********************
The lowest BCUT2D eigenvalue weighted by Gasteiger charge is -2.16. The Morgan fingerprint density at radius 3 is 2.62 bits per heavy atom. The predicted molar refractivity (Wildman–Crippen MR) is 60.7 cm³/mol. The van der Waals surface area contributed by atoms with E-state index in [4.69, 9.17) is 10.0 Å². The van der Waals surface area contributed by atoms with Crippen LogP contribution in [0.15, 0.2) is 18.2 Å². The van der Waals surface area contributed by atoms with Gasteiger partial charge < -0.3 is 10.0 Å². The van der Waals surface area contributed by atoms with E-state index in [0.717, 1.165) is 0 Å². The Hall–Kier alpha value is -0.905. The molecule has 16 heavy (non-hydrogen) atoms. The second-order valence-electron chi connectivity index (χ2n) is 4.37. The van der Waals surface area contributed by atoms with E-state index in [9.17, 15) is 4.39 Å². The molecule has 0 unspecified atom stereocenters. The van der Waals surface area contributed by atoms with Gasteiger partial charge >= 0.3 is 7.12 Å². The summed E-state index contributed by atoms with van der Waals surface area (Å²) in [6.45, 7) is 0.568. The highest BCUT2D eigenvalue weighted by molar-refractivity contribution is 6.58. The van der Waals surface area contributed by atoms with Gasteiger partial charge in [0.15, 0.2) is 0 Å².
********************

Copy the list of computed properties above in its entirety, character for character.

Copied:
The lowest BCUT2D eigenvalue weighted by Gasteiger charge is -2.16. The Morgan fingerprint density at radius 3 is 2.62 bits per heavy atom. The predicted molar refractivity (Wildman–Crippen MR) is 60.7 cm³/mol. The van der Waals surface area contributed by atoms with E-state index in [4.69, 9.17) is 10.0 Å². The van der Waals surface area contributed by atoms with Crippen LogP contribution in [0.15, 0.2) is 18.2 Å². The van der Waals surface area contributed by atoms with Gasteiger partial charge < -0.3 is 10.0 Å². The van der Waals surface area contributed by atoms with E-state index in [0.717, 1.165) is 0 Å². The Hall–Kier alpha value is -0.905. The molecule has 16 heavy (non-hydrogen) atoms. The second-order valence-electron chi connectivity index (χ2n) is 4.37. The van der Waals surface area contributed by atoms with E-state index in [9.17, 15) is 4.39 Å². The molecule has 0 unspecified atom stereocenters. The van der Waals surface area contributed by atoms with Gasteiger partial charge >= 0.3 is 7.12 Å². The summed E-state index contributed by atoms with van der Waals surface area (Å²) in [6.45, 7) is 0.568. The highest BCUT2D eigenvalue weighted by molar-refractivity contribution is 6.58. The van der Waals surface area contributed by atoms with Gasteiger partial charge in [0.15, 0.2) is 0 Å².